We Lutheran followers of Jesus aren’t half bad at that.  In fact we like words so much that we invest ourselves in them.  We believe that words—especially words about God in Jesus Christ—create a new reality.

But notice, please, that Andrew doesn’t stop with words.   He grabs his brother by the arm and brings him to Jesus.

The good gossip of the gospel isn’t merely spoken.  It becomes incarnate, it puts on flesh-and-blood in the action of a gossip-sharer.  Andrew brings Simon to Jesus, draws his brother into a conversation with the potential for producing conversion.

Which it does!  Simon meets Jesus, and just like that Jesus renames him!  In the Middle East of the first century, such an action spoke volumes.   For to change someone’s name was like giving them a whole new identity.  “You are Simon son of John.  You are to be called Cephas—Peter—The Rock!”

You’d think that might be the end of it here in John, chapter 1.   But, no, the good gossip about Jesus is just starting to “go viral.”   Because the next day the whole thing starts all over again.  

Jesus goes to Galilee, finds a fellow named Philip, invites Philip to follow him—and Philip right away figures that he has to spread the gossip about Jesus to his friend Nathanael.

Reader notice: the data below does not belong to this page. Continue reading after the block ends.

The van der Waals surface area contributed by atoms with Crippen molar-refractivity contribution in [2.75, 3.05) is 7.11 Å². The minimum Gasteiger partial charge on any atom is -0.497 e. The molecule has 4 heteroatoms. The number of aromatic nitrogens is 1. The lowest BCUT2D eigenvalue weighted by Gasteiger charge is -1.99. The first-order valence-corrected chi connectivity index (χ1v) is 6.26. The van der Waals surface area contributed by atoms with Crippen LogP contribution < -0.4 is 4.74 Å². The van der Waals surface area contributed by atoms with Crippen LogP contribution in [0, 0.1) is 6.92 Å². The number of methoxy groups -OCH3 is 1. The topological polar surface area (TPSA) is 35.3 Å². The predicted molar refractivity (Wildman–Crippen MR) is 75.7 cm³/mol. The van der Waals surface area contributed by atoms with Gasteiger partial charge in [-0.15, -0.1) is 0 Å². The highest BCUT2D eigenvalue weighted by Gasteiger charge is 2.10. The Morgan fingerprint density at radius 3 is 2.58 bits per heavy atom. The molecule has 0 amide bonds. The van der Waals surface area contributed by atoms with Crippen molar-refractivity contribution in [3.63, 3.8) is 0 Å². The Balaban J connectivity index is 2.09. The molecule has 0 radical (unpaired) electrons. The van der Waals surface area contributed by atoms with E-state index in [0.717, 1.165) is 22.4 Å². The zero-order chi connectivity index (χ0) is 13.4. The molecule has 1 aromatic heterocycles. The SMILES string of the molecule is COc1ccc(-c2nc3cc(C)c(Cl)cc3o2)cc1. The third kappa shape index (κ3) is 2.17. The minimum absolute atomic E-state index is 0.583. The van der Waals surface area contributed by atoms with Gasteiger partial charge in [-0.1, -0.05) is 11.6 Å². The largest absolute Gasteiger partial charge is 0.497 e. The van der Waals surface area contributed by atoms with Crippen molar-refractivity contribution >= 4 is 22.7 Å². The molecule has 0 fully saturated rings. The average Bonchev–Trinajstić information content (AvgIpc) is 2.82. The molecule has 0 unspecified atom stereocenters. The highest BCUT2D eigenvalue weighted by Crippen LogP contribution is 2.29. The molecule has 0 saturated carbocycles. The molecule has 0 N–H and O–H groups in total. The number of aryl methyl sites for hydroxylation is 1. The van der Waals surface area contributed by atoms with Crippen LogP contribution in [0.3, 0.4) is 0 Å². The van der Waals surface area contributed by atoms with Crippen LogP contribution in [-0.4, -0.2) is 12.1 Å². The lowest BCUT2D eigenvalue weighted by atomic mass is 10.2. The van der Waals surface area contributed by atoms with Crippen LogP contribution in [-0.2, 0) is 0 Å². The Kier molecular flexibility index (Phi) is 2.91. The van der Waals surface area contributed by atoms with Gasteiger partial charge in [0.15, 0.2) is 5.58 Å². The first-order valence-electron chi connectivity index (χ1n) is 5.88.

Except that Nathanael is a harder nut to crack.  He doesn’t just take gossip at face value—he probes, he expresses skepticism….but that doesn’t deter Philip.   Philip does what Andrew did the day before:  he hustles Nathanael over to meet Jesus, who graciously responds to Nathanael’s doubts and calls forth from him a sterling confession of faith.   Like Simon, Nathanael receives a new identity and purpose—all because Philip couldn’t keep the good gossip of the Gospel to himself.

We can bring people to Jesus—confident that when someone meets Jesus they will never be the same again.   Jesus draws persons—Jesus draws the likes of you and me—into conversations that produce conversion.   Jesus is bold—whenever he gets the chance—to meet us in our doubts, to name and rename us, to claim and reclaim us.

And we end up with a new identity.   Like Simon-turned-Peter the Rock….like Nathanael the skeptic-turned-confessor!

Hearing the good gossip of the gospel makes you and me new people, pure and simple.   And hearing this gossip, we start bearing this gossip into a world just dying to hear it.

That, dear friends, is why you came here this morning. 

I invite you to ponder your convention theme, “Pass it On,” not in terms of some grim business or a heavy obligation that’s been laid upon you--but to think of it as if it were good gossip—gossip that’s interesting, gossip that can’t be kept to yourself, gossip that moves us from words to deeds, gossip that creates new people and fresh relationships, gossip that simply has to be shared.  

In the name of Jesus.  Amen.